In another procedure, zeolites can be modified by applying phosphorus compounds, such as trimethyl phosphate, trimethoxyphosphine or primary, secondary or tertiary sodium phosphate. Treatment with primary sodium phosphate has proven particularly advantageous. In this procedure, the zeolites, in the form of extrudates, pellets or fluidizable material, are impregnated with aqueous NaH2 PO4 solution, dried at 110° C. and calcined at 500° C. Thereafter, the hydrogenation component is applied.
If deactivation due to coking takes place when the zeolite catalysts and the other catalysts used for this purpose are employed according to the invention, it is advisable to regenerate these catalysts by burning off the coke deposits with air or with an air/N2 mixture at from 400° to 550° C., preferably 500° C. The zeolites then regain their initial activity.
By precoking, it is possible to adjust the activity of the catalyst to obtain optimum selectivity with regard to the desired reaction product.
Other catalysts for the preparation of saturated and unsaturated ketones are phosphates having a zeolite structure, such as aluminum phosphates, silicon aluminum phosphates, silicon iron aluminum phosphates, iron aluminum phosphates, boron aluminum phosphates and mixtures of these.
Synthetic aluminum phosphates are used as aluminum phosphate catalysts for the novel process, particularly under hydrothermal conditions. Examples of suitable aluminum phosphates are APO-5, APO-9, APO-11, APO-12, APO-14, APO-21, APO-25, APO-31 and APO-33.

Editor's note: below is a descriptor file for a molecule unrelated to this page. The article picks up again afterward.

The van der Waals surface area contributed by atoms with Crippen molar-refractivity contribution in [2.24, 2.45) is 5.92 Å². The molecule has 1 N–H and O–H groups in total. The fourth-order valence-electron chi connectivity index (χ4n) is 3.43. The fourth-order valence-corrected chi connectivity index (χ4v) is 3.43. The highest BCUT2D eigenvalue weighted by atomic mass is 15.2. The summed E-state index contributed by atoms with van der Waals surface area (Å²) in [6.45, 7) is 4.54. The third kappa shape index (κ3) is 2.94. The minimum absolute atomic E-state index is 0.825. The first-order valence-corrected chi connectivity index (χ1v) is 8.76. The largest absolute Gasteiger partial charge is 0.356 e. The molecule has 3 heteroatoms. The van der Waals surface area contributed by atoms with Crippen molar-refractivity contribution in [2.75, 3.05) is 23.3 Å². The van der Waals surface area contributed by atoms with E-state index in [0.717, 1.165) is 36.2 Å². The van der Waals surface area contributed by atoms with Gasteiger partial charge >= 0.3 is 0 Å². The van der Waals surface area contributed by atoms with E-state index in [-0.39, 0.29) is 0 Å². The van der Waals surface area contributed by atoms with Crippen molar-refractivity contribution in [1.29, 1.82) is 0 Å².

For example, ALPO4 -5 (APO-5) is synthesized by homogeneously mixing orthophosphoric acid with pseudoboehmite (Catapal SB R) in water, adding tetrapropylammonium hydroxide to this mixture and then carrying out the reaction at about 150° C. for from 20 to 60 hours under autogenous pressure in an autoclave. The AlPO4 filtered off is dried at from 100° to 160° C. and calcined at from 450° to 550° C.
AlPO4 -9 (APO-9) is likewise synthesized from orthophosphoric acid and pseudoboehmite, but in aqueous DABCO (1,4-diazabicyclo[2.2.2]octane) solution at about 200° C. under autogenous pressure in the course of from 200 to 400 hours. If ethylenediamine is used instead of DABCO solution, APO-12 is obtained.
AlPO4 -21 (APO-21) is synthesized from orthophosphoric acid and pseudoboehmite in aqueous pyrrolidine solution at from 150° to 200° C. under autogenous pressure in the course of from 50 to 200 hours.
Known silicon aluminum phosphates, such as SAPO-5, SAPO-11, SAPO-31 and SAPO-34, can also be used for the novel process. These compounds are prepared by crystallization from an aqueous mixture at from 100° to 250° C. under autogenous pressure in the course of from 2 hours to 2 weeks, the reaction mixture which is reacted comprising a silicon component, an aluminum component and a phosphorus component in aqueous solutions containing organic amines.
SAPO-5 is obtained, for example, by mixing SiO2, suspended in aqueous tetrapropylammonium hydroxide solution, with an aqueous suspension of pseudoboehmite and orthophosphporic acid and then carrying out the reaction at from 150° to 200° C. in the course of from 20 to 200 hours under autogenous pressure in a stirred autoclave. The powder filtered off is dried at from 110° to 160° C. and calcined at from 450° to 550° C.
Other suitable silicon aluminum phosphates are ZYT-5, ZYT-6, ZYT-7, ZYT-9, ZYT-11 and ZYT-12.
Other phosphate catalysts which may be used in the process are precipitated phosphates of the elements B, Zr, Fe, Ce and Sr.
Boron phosphates as catalysts for the novel process can be prepared, for example, by mixing and kneading concentrated boric acid and phosphoric acid and then drying and calcining the product in an inert gas, air or steam atmosphere at from 250° to 650° C., preferably from 300° to 500° C.